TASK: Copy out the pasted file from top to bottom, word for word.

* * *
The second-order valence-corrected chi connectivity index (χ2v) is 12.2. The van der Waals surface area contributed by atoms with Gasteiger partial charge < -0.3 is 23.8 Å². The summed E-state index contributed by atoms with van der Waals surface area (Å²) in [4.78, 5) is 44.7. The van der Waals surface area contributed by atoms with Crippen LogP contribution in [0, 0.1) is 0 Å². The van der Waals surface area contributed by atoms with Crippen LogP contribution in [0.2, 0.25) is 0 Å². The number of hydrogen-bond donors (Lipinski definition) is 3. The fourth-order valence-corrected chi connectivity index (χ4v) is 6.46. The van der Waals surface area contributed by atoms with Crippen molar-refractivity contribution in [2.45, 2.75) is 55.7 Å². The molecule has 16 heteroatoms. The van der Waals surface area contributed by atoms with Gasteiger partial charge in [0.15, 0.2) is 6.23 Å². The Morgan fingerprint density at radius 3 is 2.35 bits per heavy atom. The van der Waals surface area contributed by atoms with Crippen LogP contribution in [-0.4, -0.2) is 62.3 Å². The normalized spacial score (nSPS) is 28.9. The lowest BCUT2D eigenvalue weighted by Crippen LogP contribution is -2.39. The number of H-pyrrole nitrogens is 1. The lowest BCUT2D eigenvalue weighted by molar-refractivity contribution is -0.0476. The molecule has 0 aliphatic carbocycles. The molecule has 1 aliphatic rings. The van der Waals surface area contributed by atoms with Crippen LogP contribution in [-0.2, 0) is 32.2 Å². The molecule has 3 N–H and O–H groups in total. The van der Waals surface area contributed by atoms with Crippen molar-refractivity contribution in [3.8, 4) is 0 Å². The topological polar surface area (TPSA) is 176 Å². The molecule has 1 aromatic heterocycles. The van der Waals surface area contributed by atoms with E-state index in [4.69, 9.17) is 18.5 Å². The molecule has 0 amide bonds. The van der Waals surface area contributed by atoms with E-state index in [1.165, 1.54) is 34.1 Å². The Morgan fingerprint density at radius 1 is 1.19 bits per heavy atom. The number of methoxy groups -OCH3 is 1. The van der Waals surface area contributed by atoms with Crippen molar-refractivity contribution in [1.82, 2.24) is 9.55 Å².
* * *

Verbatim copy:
The second-order valence-corrected chi connectivity index (χ2v) is 12.2. The van der Waals surface area contributed by atoms with Gasteiger partial charge < -0.3 is 23.8 Å². The summed E-state index contributed by atoms with van der Waals surface area (Å²) in [4.78, 5) is 44.7. The van der Waals surface area contributed by atoms with Crippen LogP contribution in [0, 0.1) is 0 Å². The van der Waals surface area contributed by atoms with Crippen LogP contribution in [0.2, 0.25) is 0 Å². The number of hydrogen-bond donors (Lipinski definition) is 3. The fourth-order valence-corrected chi connectivity index (χ4v) is 6.46. The van der Waals surface area contributed by atoms with Crippen molar-refractivity contribution in [2.45, 2.75) is 55.7 Å². The molecule has 16 heteroatoms. The van der Waals surface area contributed by atoms with Gasteiger partial charge in [0.15, 0.2) is 6.23 Å². The Morgan fingerprint density at radius 3 is 2.35 bits per heavy atom. The van der Waals surface area contributed by atoms with Crippen LogP contribution in [-0.4, -0.2) is 62.3 Å². The normalized spacial score (nSPS) is 28.9. The lowest BCUT2D eigenvalue weighted by Crippen LogP contribution is -2.39. The number of H-pyrrole nitrogens is 1. The lowest BCUT2D eigenvalue weighted by molar-refractivity contribution is -0.0476. The molecule has 0 aliphatic carbocycles. The molecule has 1 aliphatic rings. The van der Waals surface area contributed by atoms with Crippen LogP contribution in [-0.2, 0) is 32.2 Å². The molecule has 3 N–H and O–H groups in total. The van der Waals surface area contributed by atoms with Crippen molar-refractivity contribution in [3.8, 4) is 0 Å². The topological polar surface area (TPSA) is 176 Å². The molecule has 1 aromatic heterocycles. The van der Waals surface area contributed by atoms with E-state index in [4.69, 9.17) is 18.5 Å². The molecule has 0 amide bonds. The van der Waals surface area contributed by atoms with E-state index in [1.165, 1.54) is 34.1 Å². The Morgan fingerprint density at radius 1 is 1.19 bits per heavy atom. The number of methoxy groups -OCH3 is 1. The van der Waals surface area contributed by atoms with Crippen molar-refractivity contribution in [1.82, 2.24) is 9.55 Å².